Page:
Don’t pluck a training schedule out of thin air. Your runs should be consistent, a balance between endurance work vs. strength training vs. rest. It should also cater to your running abilities - if you’ve ran half marathon after half marathon in the past, you can increase your weekly running distances sooner than a complete beginner.
Do your best to stick to your training plan. Skipping a run here and there may seem nonessential to begin with, but it can make all the difference on race day. There’s no harm in tweaking your training schedule if you feel like you’re progressing quicker than you initially anticipated. But the worst case scenario is reaching your tapering period and feeling unprepared.
If you haven’t the time to coach yourself, realbuzz have you covered. Our Marathon Challenge does a lot of the hard work for you, providing you with a structured training plan and what to do each day, so you’re ready for your marathon.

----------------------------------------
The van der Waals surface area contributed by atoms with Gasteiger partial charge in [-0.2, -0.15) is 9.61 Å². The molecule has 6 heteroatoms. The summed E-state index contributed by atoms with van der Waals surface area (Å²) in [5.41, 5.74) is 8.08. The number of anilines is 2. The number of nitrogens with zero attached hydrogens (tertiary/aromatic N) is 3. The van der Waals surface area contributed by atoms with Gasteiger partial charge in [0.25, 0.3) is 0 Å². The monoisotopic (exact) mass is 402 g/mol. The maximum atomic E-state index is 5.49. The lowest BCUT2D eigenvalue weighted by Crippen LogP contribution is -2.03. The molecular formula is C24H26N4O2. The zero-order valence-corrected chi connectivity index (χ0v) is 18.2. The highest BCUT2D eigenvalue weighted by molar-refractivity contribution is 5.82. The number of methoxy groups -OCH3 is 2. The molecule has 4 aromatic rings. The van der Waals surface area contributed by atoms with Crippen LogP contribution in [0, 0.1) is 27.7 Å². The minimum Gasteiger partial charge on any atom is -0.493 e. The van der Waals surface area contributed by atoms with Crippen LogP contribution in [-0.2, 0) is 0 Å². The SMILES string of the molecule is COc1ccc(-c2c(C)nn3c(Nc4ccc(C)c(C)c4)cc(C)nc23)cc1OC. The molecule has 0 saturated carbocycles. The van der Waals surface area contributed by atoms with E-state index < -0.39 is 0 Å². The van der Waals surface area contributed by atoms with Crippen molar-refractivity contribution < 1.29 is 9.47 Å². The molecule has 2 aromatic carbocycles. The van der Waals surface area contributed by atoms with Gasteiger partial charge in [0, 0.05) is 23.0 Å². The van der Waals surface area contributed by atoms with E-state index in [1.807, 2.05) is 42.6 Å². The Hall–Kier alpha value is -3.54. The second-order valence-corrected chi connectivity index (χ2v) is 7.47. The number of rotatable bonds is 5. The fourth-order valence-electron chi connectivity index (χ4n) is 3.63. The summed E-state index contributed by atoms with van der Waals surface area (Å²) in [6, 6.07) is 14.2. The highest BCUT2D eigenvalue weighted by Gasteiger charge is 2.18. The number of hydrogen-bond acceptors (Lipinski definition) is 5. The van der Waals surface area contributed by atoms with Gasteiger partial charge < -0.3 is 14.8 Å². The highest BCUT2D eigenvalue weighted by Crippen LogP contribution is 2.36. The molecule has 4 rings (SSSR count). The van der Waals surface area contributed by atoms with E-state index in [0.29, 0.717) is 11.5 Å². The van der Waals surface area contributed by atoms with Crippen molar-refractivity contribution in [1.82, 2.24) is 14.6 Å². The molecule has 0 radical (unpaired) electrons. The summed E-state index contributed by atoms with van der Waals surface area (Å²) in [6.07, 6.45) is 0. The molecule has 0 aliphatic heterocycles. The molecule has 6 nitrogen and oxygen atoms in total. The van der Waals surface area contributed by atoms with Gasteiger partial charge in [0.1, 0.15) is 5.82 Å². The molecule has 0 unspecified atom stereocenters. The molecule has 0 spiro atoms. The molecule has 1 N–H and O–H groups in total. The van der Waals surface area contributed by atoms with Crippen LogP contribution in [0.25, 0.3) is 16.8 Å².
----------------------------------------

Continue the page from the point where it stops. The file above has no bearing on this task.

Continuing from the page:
When to increase distance
Determining when to increase your distance is completely personal. If everything’s going according to plan, great, keeping bumping up the miles, but don’t divert radically from what’s in your training plan - it’s there for a reason, namely to ensure you train safely.
That being said, remember that consistency is at the heart of your training plan. Don’t go overboard and put yourself in harm's way - an injury could set you back days, if not weeks. This applies to beginners in particular, who need to allow the body time to adjust to longer runs. These training tips to get your marathon ready should help.
Many stick to a 10 percent rule in increasing weekly mileage, but we’d advise that ideally you never exceed this. Beginners, aim to build your weekly mileage up to 50 miles over the 20 weeks or so leading up to your race.
Many stick to a 10 percent rule in increasing weekly mileage, but we’d advise that ideally you never exceed this.